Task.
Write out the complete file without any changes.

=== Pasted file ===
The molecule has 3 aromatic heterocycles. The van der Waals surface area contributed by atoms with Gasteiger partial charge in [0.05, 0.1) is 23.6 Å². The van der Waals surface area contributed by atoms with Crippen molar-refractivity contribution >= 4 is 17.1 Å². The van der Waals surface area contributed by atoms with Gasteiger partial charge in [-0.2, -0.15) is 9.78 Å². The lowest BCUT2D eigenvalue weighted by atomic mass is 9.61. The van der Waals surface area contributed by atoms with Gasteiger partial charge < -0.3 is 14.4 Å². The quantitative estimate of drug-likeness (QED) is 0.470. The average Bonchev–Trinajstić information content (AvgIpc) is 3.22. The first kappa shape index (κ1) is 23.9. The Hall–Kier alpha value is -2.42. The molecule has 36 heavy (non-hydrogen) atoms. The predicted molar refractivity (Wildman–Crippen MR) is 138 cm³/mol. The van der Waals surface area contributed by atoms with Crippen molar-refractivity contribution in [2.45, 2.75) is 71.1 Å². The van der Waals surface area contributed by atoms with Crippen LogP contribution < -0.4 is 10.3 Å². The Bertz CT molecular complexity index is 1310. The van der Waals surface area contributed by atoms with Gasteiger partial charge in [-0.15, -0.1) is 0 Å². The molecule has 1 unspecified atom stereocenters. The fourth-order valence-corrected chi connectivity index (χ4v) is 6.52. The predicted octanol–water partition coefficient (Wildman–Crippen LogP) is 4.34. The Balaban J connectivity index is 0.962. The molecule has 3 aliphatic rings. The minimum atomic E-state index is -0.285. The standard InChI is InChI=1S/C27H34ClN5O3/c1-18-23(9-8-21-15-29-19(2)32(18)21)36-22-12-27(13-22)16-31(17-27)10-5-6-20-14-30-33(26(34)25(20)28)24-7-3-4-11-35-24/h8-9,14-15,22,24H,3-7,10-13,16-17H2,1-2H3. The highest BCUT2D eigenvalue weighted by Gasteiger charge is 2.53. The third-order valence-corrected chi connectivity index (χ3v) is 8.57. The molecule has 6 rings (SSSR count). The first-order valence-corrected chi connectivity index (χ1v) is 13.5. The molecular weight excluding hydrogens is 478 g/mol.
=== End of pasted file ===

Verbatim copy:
The molecule has 3 aromatic heterocycles. The van der Waals surface area contributed by atoms with Gasteiger partial charge in [0.05, 0.1) is 23.6 Å². The van der Waals surface area contributed by atoms with Crippen molar-refractivity contribution >= 4 is 17.1 Å². The van der Waals surface area contributed by atoms with Gasteiger partial charge in [-0.2, -0.15) is 9.78 Å². The lowest BCUT2D eigenvalue weighted by atomic mass is 9.61. The van der Waals surface area contributed by atoms with Gasteiger partial charge < -0.3 is 14.4 Å². The quantitative estimate of drug-likeness (QED) is 0.470. The average Bonchev–Trinajstić information content (AvgIpc) is 3.22. The first kappa shape index (κ1) is 23.9. The Hall–Kier alpha value is -2.42. The molecule has 36 heavy (non-hydrogen) atoms. The predicted molar refractivity (Wildman–Crippen MR) is 138 cm³/mol. The van der Waals surface area contributed by atoms with Crippen molar-refractivity contribution in [2.45, 2.75) is 71.1 Å². The van der Waals surface area contributed by atoms with Crippen LogP contribution < -0.4 is 10.3 Å². The Bertz CT molecular complexity index is 1310. The van der Waals surface area contributed by atoms with Gasteiger partial charge in [-0.15, -0.1) is 0 Å². The molecule has 1 unspecified atom stereocenters. The fourth-order valence-corrected chi connectivity index (χ4v) is 6.52. The predicted octanol–water partition coefficient (Wildman–Crippen LogP) is 4.34. The Balaban J connectivity index is 0.962. The molecule has 3 aliphatic rings. The minimum atomic E-state index is -0.285. The standard InChI is InChI=1S/C27H34ClN5O3/c1-18-23(9-8-21-15-29-19(2)32(18)21)36-22-12-27(13-22)16-31(17-27)10-5-6-20-14-30-33(26(34)25(20)28)24-7-3-4-11-35-24/h8-9,14-15,22,24H,3-7,10-13,16-17H2,1-2H3. The highest BCUT2D eigenvalue weighted by Gasteiger charge is 2.53. The third-order valence-corrected chi connectivity index (χ3v) is 8.57. The molecule has 6 rings (SSSR count). The first-order valence-corrected chi connectivity index (χ1v) is 13.5. The molecular weight excluding hydrogens is 478 g/mol.